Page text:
Exclusive: Maynard James Keenan of A Perfect Circle and Puscifer
Mon, 18 Nov 2013 09:06:48
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Maynard James Keenan preserves integrity across all of his endeavors.
If there's one thread between Tool, A Perfect Circle, Puscifer, and his wine-making, it's that. You know that if he's stamping his name on it, it's going to be real. It’s also going to be mind-blowing, but that’s besides the point. Keenan's unwavering honesty has defined his career thus far, and it's what has made him such a paragon in modern music. There’s nobody like him, and there never will be. That's also why everything he does is so darn intriguing. Take Puscifer's What Is… [out November 26] concert film and documentary DVD. It opens up his world in hilarious and hypnotic fashion. Meanwhile, the A Perfect Circle retrospective Three Sixty [out November 19] and live releases further solidify that band’s own formidable legacy. Simply put, with all of this cool stuff coming out, it's a great time to be a Maynard James Keenan fan.
In this exclusive interview with ARTISTdirect.com editor in chief Rick Florino, Maynard James Keenan talks A Perfect Circle, Pusficer, his new wine co-op, and so much more.
Does What Is… encapsulate the vision you've had for Puscifer since the beginning? The project was always meant to encompass visuals as well as the music.
Yeah, I think so. I think we're on to something with some of it. Of course, it will evolve as time goes on. However, I feel like this film definitely captures what we are at that time.
When you're assuming these different characters, does that come from a different creative place than making the music does? Or, do the thought processes entwine at all?
I don't know. That would be hard to describe, I think. A lot of times, you're in the middle of it so it's hard to get a clear perspective on where that energy comes from. You've had people who can make a pizza like crazy, but they can't explain to you how to make the pizza. You're standing right in front of them, and they can't find the words to help you find your way through that. In terms of acting, I think there's a definitely a piece of acting that you either can or you can't. Some people have learned some of the skills to work their way through it. Of course, there are people it completely comes naturally to, and there's no way they could tell you what that process is because it's part of them. Does that make sense?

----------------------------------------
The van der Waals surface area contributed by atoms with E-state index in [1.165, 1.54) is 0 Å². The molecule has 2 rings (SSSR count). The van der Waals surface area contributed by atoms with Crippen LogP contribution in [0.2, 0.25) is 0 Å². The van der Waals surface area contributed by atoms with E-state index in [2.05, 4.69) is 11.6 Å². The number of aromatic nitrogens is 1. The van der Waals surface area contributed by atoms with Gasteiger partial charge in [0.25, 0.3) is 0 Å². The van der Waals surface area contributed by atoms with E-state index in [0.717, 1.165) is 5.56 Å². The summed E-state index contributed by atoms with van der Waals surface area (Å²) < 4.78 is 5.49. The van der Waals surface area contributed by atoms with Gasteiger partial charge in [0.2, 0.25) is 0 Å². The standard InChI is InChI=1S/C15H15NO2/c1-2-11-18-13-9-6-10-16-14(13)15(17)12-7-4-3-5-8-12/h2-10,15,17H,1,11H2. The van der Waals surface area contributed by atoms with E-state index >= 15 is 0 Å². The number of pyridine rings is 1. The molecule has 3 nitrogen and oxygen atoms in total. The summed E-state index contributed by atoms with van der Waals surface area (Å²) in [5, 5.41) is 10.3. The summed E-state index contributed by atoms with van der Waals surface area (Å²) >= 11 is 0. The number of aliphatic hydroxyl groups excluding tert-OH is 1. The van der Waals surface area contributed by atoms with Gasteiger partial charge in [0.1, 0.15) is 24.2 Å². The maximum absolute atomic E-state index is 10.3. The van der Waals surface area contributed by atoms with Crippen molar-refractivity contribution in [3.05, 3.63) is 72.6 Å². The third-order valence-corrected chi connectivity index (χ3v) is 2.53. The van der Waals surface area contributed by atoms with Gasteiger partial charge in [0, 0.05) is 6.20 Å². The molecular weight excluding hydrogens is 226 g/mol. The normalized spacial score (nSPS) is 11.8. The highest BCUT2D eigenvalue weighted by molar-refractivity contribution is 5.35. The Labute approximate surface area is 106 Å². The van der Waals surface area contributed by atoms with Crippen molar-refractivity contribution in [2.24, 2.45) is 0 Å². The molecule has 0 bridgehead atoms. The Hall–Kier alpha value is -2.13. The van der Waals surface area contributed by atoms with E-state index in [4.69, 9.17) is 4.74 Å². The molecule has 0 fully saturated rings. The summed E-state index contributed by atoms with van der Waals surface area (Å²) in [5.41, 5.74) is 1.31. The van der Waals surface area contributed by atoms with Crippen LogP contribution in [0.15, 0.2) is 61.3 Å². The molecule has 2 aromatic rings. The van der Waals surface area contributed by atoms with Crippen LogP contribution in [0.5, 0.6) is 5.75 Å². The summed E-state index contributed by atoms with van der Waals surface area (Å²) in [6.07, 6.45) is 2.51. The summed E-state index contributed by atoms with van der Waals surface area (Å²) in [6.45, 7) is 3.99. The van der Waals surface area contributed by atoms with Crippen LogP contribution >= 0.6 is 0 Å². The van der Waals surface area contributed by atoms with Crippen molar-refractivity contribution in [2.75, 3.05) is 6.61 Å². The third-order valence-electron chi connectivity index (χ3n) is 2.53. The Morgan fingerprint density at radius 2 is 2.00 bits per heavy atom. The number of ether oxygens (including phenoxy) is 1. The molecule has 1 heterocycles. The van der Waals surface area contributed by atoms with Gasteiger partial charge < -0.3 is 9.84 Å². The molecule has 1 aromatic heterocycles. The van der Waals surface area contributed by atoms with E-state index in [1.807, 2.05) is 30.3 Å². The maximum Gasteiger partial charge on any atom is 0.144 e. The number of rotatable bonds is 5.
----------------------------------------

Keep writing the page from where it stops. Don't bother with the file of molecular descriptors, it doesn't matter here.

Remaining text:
Absolutely, it's like another part of who they are comes out on screen. The humor makes it more fun for you and the audience, expanding that emotional palette.
I think there are so many things going on in the world that you can get caught up in the seriousness of it all. I think some of those moments, relationships, and juxtapositions need to be addressed. You do have to deal with them on a daily basis. There are things you can't escape. Having the comedy in there helps take some of the steam out of that pressure cooker, while still addressing some of those issues. Of course, it's just a classic comedy-tragedy juxtaposition that helps work through the craziness.
That Shakespearian dichotomy is very important. You find the art or the story in between one end and the other.
Is it balancing act for you to temper the narrative and production of the Puscifer live shows with the immediacy?
Of course, a lot of the narrative is already there in terms of just living live. Those archetypes, stories, and mythologies have been written and rewritten over and over again. As long as you can tap into those in a pure way and find your way through those, it shouldn't be that difficult to pull that off as long as you also have rehearsed in those moments where what seems to be immediate and what seems to be flowing is something you've done over and over again. It's like watching a chef or a world class basketball player warming up at the free throw line before the game. Those kinds of things seem casual, but they've done them so many times that I guess it's the preparation part. It feels fluid and immediate because you've done the work.
You can embrace the immediacy more because the preparation is there. The more you practice, the more you can be in the moment and score against the opposition.
It doesn't always mean the ball is going to go through the fucking hoop [Laughs]. That's part of the beauty of it. Sometimes it hits, sometimes it misses. You cannot control the chaos.